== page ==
Wakayama Castle overlooks the city and still has an original moat and stone wall. It is one of Japan's finest castles and particularly impressive in spring when the cherry trees are in full bloom. The nearby Momijidani Japanese Garden, especially beautiful in autumn colors, includes a teahouse where visitors may sample matcha green tea.
The castle museum located inside the main castle building is open to the public and houses historic artifacts. Views from the keep offer excellent vistas of the city and bay area.
The Kuroshio area is a vibrant market filled with some of the region's best seafood options and plenty of souvenirs that represent Wakayama culture. Try fresh seafood in the outdoor barbecue areas for lunch and have a relaxing soak at the Kishu Kuroshio Onsen.
For a Japanese take on Europe, the nearby Porto Europa is a theme park designed to resemble Mediterranean harbor towns. It is a fun option for children and families looking for some extravagant food and amusement based on medieval European townscapes.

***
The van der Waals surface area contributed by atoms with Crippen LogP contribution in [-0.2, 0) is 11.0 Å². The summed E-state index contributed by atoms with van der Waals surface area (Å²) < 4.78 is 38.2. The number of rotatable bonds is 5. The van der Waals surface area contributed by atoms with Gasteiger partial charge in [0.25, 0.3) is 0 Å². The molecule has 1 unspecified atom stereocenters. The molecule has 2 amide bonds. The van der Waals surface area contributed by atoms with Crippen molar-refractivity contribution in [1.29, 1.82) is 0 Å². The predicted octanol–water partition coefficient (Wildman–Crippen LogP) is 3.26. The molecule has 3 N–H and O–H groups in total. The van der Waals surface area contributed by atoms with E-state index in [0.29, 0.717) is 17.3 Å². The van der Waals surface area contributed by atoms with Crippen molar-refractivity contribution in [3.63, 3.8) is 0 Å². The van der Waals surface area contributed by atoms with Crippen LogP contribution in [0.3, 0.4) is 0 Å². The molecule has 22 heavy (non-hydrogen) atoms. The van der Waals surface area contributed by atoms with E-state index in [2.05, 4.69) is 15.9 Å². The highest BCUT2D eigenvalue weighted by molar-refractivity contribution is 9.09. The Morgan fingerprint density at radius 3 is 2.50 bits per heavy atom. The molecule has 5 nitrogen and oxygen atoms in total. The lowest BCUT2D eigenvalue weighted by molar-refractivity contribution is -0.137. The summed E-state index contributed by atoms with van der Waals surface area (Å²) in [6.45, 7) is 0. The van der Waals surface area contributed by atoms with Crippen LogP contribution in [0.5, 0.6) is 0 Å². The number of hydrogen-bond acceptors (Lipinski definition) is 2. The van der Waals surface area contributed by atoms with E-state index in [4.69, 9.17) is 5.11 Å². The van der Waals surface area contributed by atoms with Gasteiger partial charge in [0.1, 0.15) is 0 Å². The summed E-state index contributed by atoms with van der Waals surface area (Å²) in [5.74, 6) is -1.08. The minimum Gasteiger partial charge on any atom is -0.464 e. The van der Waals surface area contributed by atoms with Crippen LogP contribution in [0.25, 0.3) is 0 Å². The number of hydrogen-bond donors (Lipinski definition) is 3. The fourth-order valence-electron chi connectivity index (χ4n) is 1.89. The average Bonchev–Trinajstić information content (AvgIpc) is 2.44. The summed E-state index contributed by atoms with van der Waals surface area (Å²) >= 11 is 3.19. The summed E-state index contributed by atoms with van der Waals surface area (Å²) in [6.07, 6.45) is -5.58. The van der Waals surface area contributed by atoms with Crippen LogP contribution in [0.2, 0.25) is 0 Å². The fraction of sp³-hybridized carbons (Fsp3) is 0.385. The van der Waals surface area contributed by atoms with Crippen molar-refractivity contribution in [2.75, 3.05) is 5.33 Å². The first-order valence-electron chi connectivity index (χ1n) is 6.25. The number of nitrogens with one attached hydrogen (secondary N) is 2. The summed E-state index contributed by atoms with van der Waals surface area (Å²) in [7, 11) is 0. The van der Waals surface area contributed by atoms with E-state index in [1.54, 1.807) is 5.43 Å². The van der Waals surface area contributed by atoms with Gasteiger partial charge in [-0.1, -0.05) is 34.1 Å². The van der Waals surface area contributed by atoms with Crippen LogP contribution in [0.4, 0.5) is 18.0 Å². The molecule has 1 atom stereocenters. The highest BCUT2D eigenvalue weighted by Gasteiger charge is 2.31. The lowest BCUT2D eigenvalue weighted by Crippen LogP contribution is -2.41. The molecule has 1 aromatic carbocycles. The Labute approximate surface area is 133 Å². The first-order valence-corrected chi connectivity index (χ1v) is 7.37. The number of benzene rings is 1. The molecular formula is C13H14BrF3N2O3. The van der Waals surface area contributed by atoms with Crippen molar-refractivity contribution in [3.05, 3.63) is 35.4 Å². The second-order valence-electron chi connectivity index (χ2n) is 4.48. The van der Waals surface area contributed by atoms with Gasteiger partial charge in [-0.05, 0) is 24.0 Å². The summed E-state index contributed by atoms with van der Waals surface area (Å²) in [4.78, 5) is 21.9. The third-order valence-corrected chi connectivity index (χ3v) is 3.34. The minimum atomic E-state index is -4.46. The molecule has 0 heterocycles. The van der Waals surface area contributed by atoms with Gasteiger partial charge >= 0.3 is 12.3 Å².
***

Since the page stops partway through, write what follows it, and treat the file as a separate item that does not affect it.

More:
Discover Wakayama by Bus
As seen on the official prefecture website, until November 30th, 2019, the Koyasan and Kumano Access Bus connects multiple world heritage sites on a sacred ride through central Wakayama. Four daily departures along this route run between Koyasan Station and Hongu Taisha-mae.
The Kumano Kotsu Bus pass offers three days of unlimited bus rides between all locations on the map below. This pass is available for those who have purchased a pass for the Koyasan and Kumano Access Bus.
All bus passes may be purchased at the following locations: